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In 1995, I noticed that I was spending more and more time playing solitaire on my computer. I was trying to learn a new computer program and was very frustrated by it.
In 1995, I noticed that I was spending more and more time playing solitaire on my computer. I was trying to learn a new computer program and was very frustrated by it. My anger and inability to decipher the manuals led me to escape to solitaire. I became aware that I started my game program at an earlier time each evening, and at times I would avoid my primary reasons for using the computer. I was not alone.
Some of my patients told me about their computer use and how they were unable to stop spending time online or arranging electronic files.
I decided that these patterns might indicate a form of dysfunctional behavior associated with a new technology, and was worth investigating. I found support for my idea from colleagues, friends and reports in the media (Murray, 1996). As a trained cognitive behavior therapist, I often treat gamblers, alcoholics and people with obsessive-compulsive disorder, and have also studied mood changes resulting from the recreational use of psychotropic medication. I concluded that this inappropriate and excessive use of the computer might be a distinct disorder (Orzack et al., 1988).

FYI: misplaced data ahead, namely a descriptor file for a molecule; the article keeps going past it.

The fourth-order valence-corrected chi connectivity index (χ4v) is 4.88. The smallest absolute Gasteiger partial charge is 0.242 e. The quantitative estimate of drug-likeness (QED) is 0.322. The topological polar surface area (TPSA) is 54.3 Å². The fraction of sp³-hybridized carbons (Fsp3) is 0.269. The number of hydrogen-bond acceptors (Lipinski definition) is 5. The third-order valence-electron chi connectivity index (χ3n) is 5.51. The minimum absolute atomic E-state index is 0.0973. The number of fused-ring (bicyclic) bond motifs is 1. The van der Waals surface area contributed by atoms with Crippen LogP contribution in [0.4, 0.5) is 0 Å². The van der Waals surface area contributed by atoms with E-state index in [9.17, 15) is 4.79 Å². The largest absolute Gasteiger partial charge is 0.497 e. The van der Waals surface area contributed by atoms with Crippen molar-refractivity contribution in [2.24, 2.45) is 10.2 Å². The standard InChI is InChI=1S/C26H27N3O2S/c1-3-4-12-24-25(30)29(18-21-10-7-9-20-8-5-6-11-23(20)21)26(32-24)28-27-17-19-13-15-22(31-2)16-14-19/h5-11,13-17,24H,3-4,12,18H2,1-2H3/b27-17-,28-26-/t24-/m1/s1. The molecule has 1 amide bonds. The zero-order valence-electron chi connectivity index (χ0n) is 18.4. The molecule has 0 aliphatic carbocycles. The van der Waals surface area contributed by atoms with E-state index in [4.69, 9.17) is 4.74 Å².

This behavior has variously been called Internet addiction, pathological Internet use, problematic Internet use, and a mere symptom of other disorders. I am often asked why I call it computer addiction. I was not the first to use this term. Shotton (1989) coined the term in her book Computer Addiction. After searching the literature about alcoholism, gambling and other addictive behaviors, Shotton decided that she was witnessing computer addiction in a very specialized group of men who were developing hardware and software for computers. According to Shotton, these men were completely focused on their activities in the laboratory to the point of neglecting both family and friends.